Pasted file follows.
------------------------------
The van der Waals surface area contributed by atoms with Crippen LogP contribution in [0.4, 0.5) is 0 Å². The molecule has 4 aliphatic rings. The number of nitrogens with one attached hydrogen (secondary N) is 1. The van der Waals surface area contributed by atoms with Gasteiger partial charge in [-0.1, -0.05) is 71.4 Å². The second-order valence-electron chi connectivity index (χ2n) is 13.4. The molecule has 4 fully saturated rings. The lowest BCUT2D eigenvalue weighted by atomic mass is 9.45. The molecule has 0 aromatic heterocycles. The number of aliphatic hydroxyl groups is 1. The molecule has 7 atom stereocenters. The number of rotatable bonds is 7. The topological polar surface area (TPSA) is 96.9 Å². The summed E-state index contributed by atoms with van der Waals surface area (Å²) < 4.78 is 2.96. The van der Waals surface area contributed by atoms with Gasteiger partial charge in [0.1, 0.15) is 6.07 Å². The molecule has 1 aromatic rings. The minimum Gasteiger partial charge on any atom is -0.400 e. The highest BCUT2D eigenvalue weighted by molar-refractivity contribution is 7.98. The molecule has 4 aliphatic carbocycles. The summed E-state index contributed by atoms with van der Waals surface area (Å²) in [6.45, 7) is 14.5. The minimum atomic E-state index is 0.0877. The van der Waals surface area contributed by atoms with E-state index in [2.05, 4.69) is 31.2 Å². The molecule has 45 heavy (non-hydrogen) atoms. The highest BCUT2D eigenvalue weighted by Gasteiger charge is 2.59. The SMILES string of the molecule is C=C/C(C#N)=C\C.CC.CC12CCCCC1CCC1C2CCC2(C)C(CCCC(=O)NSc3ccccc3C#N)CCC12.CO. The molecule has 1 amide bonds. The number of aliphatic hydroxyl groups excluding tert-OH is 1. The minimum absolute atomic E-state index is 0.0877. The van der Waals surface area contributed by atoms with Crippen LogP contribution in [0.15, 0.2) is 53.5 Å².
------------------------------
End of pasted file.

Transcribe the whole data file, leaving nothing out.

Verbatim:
The van der Waals surface area contributed by atoms with Crippen LogP contribution in [0.4, 0.5) is 0 Å². The molecule has 4 aliphatic rings. The number of nitrogens with one attached hydrogen (secondary N) is 1. The van der Waals surface area contributed by atoms with Gasteiger partial charge in [-0.1, -0.05) is 71.4 Å². The second-order valence-electron chi connectivity index (χ2n) is 13.4. The molecule has 4 fully saturated rings. The lowest BCUT2D eigenvalue weighted by atomic mass is 9.45. The molecule has 0 aromatic heterocycles. The number of aliphatic hydroxyl groups is 1. The molecule has 7 atom stereocenters. The number of rotatable bonds is 7. The topological polar surface area (TPSA) is 96.9 Å². The summed E-state index contributed by atoms with van der Waals surface area (Å²) < 4.78 is 2.96. The van der Waals surface area contributed by atoms with Gasteiger partial charge in [0.1, 0.15) is 6.07 Å². The molecule has 1 aromatic rings. The minimum Gasteiger partial charge on any atom is -0.400 e. The highest BCUT2D eigenvalue weighted by molar-refractivity contribution is 7.98. The molecule has 4 aliphatic carbocycles. The summed E-state index contributed by atoms with van der Waals surface area (Å²) in [6.45, 7) is 14.5. The minimum atomic E-state index is 0.0877. The van der Waals surface area contributed by atoms with E-state index in [2.05, 4.69) is 31.2 Å². The molecule has 45 heavy (non-hydrogen) atoms. The highest BCUT2D eigenvalue weighted by Gasteiger charge is 2.59. The SMILES string of the molecule is C=C/C(C#N)=C\C.CC.CC12CCCCC1CCC1C2CCC2(C)C(CCCC(=O)NSc3ccccc3C#N)CCC12.CO. The molecule has 1 amide bonds. The number of aliphatic hydroxyl groups excluding tert-OH is 1. The minimum absolute atomic E-state index is 0.0877. The van der Waals surface area contributed by atoms with Crippen LogP contribution in [0.15, 0.2) is 53.5 Å².